A developer contribution totalling £1,265,491 relating to the creation and maintenance of local open space
provision, public realm and infrastructure, ‘green infrastructure’ provision; and the delivery of training
programmes in construction techniques for local residents and groups.

e)       the impact on local employment

There will be a large number of jobs created from such a scheme, both during the construction of it and when
the proposal is fully operational. The applicant estimated that 1,200 jobs will be created. The range of jobs
would provide opportunities both locally and within the City as a whole.

It should be noted that the Post Office currently operate from the site, and employ approximately 80 people.
They have submitted an objection to the proposal as they state that they have not been contacted in relation to
the proposal. Although there is no technical requirement for the developers (Bredale) to relocate the existing
Post Office it has been made clear by the Council that suitable premises should be found for the Post Office.
Policy OR1 of the Planning Guidance for Ordsall reiterates that reasonable steps should be taken to relocate
existing businesses. Bredale have acknowledged that the Post Office are an ‘excellent, blue chip tenant’ and
they will work with the Post Office in order to retain them as a tenant.

There have been searches for alternative premises, where the Council’s Business Support Team have assisted
and revealed 27 potential sites within Salford. Bredale will review all the sites should the proposal be granted
planning permission and assist the Post Office to find a site within the area. Condition relating to finding
alternative premises prior to the commencement.

Commercial

The hotel/hotel apartment, offices and leisure facilities proposed would normally require a PPS4 assessment
(Policy EC15 and Policy EC16.1) However, these uses are considered appropriate in the area confirmed by
UDP Policy MX1, and as such are in accordance with the development plan. Therefore PPS4 Policies EC15
and EC16.1 are not applicable in this instance.

Retail

In relation to the retail element the total floorspace is 768 sqm, which has to be assessed against PPS4, as it is
not contained within an existing centre. The retail elements proposed are A1 use for one unit, with two other
being for a restaurant, bar, café or coffee shop. Whilst PPS4 paragraph EC 14.3 states that a sequential
assessment is needed for planning applications for main town centre uses that are not in an existing centre and
not in accordance with an up to date development plan. In consideration of what tests should reasonably be
applied and looking at a) the quantum and nature of retail uses, b) potential cumulative impact of this scheme
taken together with schemes already with permission within the Ordsall Riverside Planning Guidance (SPG)
area, it would be unreasonable to request a comprehensive sequential assessment. The floorspace in Policy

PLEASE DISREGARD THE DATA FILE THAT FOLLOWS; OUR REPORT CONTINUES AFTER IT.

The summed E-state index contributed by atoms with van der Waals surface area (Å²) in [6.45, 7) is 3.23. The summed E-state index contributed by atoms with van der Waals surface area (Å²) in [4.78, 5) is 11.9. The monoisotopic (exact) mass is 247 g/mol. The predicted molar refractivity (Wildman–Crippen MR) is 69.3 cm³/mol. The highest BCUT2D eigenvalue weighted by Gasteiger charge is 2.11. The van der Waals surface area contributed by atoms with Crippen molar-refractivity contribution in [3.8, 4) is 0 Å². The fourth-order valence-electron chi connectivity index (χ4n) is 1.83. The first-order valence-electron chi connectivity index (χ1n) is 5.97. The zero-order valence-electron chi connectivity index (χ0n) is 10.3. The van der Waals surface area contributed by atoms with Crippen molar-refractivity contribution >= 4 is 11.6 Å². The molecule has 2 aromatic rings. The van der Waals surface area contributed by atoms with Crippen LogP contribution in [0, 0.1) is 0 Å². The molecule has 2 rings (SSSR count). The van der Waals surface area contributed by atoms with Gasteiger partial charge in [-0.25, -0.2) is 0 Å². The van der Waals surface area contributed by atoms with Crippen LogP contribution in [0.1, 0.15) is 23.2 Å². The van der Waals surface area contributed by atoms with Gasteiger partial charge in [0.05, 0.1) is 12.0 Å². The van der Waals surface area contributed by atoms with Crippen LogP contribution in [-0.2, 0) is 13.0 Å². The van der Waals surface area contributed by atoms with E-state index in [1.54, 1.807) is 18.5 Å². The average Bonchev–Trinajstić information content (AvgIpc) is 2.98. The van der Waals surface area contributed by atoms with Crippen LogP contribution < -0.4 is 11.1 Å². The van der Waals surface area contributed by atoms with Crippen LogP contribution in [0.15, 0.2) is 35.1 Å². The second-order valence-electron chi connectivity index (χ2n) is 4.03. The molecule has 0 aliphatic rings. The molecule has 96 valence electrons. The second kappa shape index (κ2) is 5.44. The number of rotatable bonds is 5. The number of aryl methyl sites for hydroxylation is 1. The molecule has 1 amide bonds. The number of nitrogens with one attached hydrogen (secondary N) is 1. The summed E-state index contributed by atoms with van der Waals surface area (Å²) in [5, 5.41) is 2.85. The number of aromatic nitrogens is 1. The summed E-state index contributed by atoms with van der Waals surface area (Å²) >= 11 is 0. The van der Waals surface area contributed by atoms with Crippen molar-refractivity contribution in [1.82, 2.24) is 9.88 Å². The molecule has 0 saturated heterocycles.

EC16.1 of PPS4 would not warrant an impact assessment to be carried out.

Notwithstanding the above, there is a need to restrict the amount of A1 use convenience floorspace, to those
commensurate with any local needs generated by the scheme, and as such unlikely to unacceptably impact on
the vitality and viability of the closest neighbourhood centres. Therefore a condition is suggested to restrict the
size of the A1 uses, within the three units to 300 sq m net, out of a total of 758 sq m. The figure of 378 sq m is
about the size of a Tesco Express or Sainsbury Local, for example.




                                                         14
Housing

The housing mix is provided as the following:

61 no. 1 bed apartments (46%)
39 no. 2 bed apartments (30%)
32 no. 3 bed apartments (24%)

Within the Ordsall Riverside Planning Guidance Policy OR2 and its reasoned justification (paragraph 6.65) it
indicated that 30% of the apartments should be family orientated homes. This scheme provided 24% of the
scheme as 3 no bed apartments. Whilst this falls short of the requirement set out in the guidance, paragraph
6.30 of the same guidance indicated that the majority of the development should consist of 2 and 3 bedroom
apartments. Therefore taking this into account 54% of the scheme would meet these requirements and
therefore it is the majority of the scheme. It is therefore acknowledged that there is a suitable housing mix within
the development as a whole. Therefore the policy within the guidance is met as well as that within Planning
Policy Statement 3 (PPS3): Housing.

Affordable Housing

Policy H4 requires that in areas where there is a demonstrable lack of affordable housing to meet local needs,
developers will be required, by negotiation with the Council, to provide affordable housing of appropriate types.